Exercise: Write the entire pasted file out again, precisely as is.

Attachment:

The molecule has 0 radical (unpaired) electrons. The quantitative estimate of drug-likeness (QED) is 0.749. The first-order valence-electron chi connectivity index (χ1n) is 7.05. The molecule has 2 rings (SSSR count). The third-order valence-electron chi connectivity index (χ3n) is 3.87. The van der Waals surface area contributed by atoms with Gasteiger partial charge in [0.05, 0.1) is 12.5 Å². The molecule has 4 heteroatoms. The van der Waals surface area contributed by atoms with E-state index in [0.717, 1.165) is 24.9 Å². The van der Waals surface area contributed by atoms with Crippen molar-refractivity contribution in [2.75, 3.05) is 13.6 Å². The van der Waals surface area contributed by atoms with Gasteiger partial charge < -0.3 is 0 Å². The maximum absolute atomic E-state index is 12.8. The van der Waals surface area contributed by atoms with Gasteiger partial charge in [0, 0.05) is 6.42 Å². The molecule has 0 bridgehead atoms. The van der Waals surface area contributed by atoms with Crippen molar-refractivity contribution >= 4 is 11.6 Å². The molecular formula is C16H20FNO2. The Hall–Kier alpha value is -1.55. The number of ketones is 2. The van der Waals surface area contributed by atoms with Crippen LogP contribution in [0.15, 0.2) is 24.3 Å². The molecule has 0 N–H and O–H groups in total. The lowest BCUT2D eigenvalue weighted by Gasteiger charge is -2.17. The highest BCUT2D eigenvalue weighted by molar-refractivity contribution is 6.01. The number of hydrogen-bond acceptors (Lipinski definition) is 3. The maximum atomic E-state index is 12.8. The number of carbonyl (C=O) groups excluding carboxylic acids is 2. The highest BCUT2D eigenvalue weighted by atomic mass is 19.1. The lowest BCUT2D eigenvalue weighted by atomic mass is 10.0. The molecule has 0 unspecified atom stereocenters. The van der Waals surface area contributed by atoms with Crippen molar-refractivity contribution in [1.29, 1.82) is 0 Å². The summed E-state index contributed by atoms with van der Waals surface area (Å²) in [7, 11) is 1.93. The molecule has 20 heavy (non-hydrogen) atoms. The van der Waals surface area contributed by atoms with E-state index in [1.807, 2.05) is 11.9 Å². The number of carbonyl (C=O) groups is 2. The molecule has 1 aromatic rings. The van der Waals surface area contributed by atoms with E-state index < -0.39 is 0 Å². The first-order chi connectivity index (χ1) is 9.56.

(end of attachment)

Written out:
The molecule has 0 radical (unpaired) electrons. The quantitative estimate of drug-likeness (QED) is 0.749. The first-order valence-electron chi connectivity index (χ1n) is 7.05. The molecule has 2 rings (SSSR count). The third-order valence-electron chi connectivity index (χ3n) is 3.87. The van der Waals surface area contributed by atoms with Gasteiger partial charge in [0.05, 0.1) is 12.5 Å². The molecule has 4 heteroatoms. The van der Waals surface area contributed by atoms with E-state index in [0.717, 1.165) is 24.9 Å². The van der Waals surface area contributed by atoms with Crippen molar-refractivity contribution in [2.75, 3.05) is 13.6 Å². The van der Waals surface area contributed by atoms with Gasteiger partial charge < -0.3 is 0 Å². The maximum absolute atomic E-state index is 12.8. The van der Waals surface area contributed by atoms with Gasteiger partial charge in [0, 0.05) is 6.42 Å². The molecule has 0 bridgehead atoms. The van der Waals surface area contributed by atoms with Crippen molar-refractivity contribution >= 4 is 11.6 Å². The molecular formula is C16H20FNO2. The Hall–Kier alpha value is -1.55. The number of ketones is 2. The van der Waals surface area contributed by atoms with Crippen LogP contribution in [0.15, 0.2) is 24.3 Å². The molecule has 0 N–H and O–H groups in total. The lowest BCUT2D eigenvalue weighted by Gasteiger charge is -2.17. The highest BCUT2D eigenvalue weighted by molar-refractivity contribution is 6.01. The number of hydrogen-bond acceptors (Lipinski definition) is 3. The maximum atomic E-state index is 12.8. The number of carbonyl (C=O) groups excluding carboxylic acids is 2. The highest BCUT2D eigenvalue weighted by atomic mass is 19.1. The lowest BCUT2D eigenvalue weighted by atomic mass is 10.0. The molecule has 0 unspecified atom stereocenters. The van der Waals surface area contributed by atoms with Crippen molar-refractivity contribution in [1.29, 1.82) is 0 Å². The summed E-state index contributed by atoms with van der Waals surface area (Å²) in [7, 11) is 1.93. The molecule has 20 heavy (non-hydrogen) atoms. The van der Waals surface area contributed by atoms with E-state index in [1.807, 2.05) is 11.9 Å². The number of carbonyl (C=O) groups is 2. The molecule has 1 aromatic rings. The van der Waals surface area contributed by atoms with E-state index < -0.39 is 0 Å². The first-order chi connectivity index (χ1) is 9.56.